How many anime characters can be said to be more iconic than Char Aznable? I’m sure you could name a few, but there aren’t many. Char is the most recognizable character of one of anime’s biggest franchises, a franchise that made all of the shows we watch possible. Char spans generations, carrying with him a mix of lofty ideals and heinous crimes, wondrous battles and deep depressions. Char is one of the best written characters in anime, a stand-out amongst Gundam characters as well as amongst anime in general. Char Aznable, the Red Comet, is one of my favorite characters, and his legacy is one worth examining.
Last week I looked at My Lesbian Experience with Loneliness, a series which strays a lot from yuri’s classic tropes. This week’s manga is the Kase-san series, beginning with Kase-san and Morning Glories, and unlike SabiRezu it thoroughly fits within yuri’s many established conventions. It’s set in a high school, focuses heavily on first love, and is ultimately a very flowery affair. Kase-san is a classic yuri series made today, carrying the genre’s lineage while still feeling up-to-date, avoiding the problematic tropes of the past. If I were to use one phrase to describe Kase-san it would be well-executed, because while it does little in the realm of innovation, it’s constantly firing on all cylinders.
Making lists and categorizing things is something I’ve always loved. Even as a kid, when all I had was a meager selection of GBA games, I constantly made lists ranking my favorite ones. I never cared that much about the numeric scores assigned to things: it was always about the fun of making the list itself. I read other peoples’ lists as well, but the joy of making my own was always the main appeal for me.
There’s no denying that Cute Girls Doing Cute Things is one of the most popular genres in anime. Shows focused on adorable groups of girls have a lot of appeal, and many beloved anime like K-On and New Game fit comfortably within this genre. Like many others I’m a fan of CGDCT shows, but there’s something that often goes unadressed when talking about them: the genre is almost entirely the creation of one magazine line, Manga Time Kirara.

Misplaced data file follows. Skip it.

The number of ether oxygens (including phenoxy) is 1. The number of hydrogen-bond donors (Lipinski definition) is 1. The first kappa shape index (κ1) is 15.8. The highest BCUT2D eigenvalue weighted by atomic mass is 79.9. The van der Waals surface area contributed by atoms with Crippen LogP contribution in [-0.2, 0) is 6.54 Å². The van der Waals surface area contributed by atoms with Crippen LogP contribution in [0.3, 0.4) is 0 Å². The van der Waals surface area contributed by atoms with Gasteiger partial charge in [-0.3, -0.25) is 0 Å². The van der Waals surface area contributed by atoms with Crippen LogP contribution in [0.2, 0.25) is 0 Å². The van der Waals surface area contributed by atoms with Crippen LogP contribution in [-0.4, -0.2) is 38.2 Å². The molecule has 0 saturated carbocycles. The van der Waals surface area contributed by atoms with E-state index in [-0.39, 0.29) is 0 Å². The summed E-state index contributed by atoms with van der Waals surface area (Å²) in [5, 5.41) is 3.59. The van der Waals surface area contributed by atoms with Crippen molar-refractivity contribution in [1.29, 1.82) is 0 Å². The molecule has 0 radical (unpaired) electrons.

This is a series focused on recommending yuri, so it might seem strange that I’m starting with a manga that barely fits the genre. My Lesbian Experience with Loneliness — from here on referred to as SabiRezu — is an auto-biographical manga written by Nagata Kabi. It was originally posted on Pixiv, before being picked up for print after seeing extreme success online. It’s a very popular manga in Japan, where it received the honor as the third best manga of 2016 for women. And it just so happens to be one of the most important yuri manga of the decade.
Dragon Maid is a story about unorthodox families, but it goes much deeper than that. Unorthodox familes are a dime a dozen in anime, and while Dragon Maid does a good job at portraying them, I wouldn’t say it does a better job than, say, The Eccentric Family. What makes Dragon Maid stand out is how it focuses on the family’s effect on the main character. Dragon Maid is ultimately the tale of an introvert, someone who’s used to minimal interaction, and how her newfound family helps her to open up and become more comfortable around others.
This can be considered a replacement to my earlier post, Iyashikei: The Genre of Catharsis. That post is outdated and bad, so please ignore anything in it that contradicts with this post.
Describing iyashikei is hard. I’ve tried it before, and it didn’t turn out that well. However, after reading a fairly large number of takes on the subject, including academic papers focusing on the healing genre outside of 2D culture, I think I’ve been able to come to a semi-workable definition. This is going to take a bit of time and quite a few words, so strap in as a I explain my current understanding of iyashikei as a unique genre.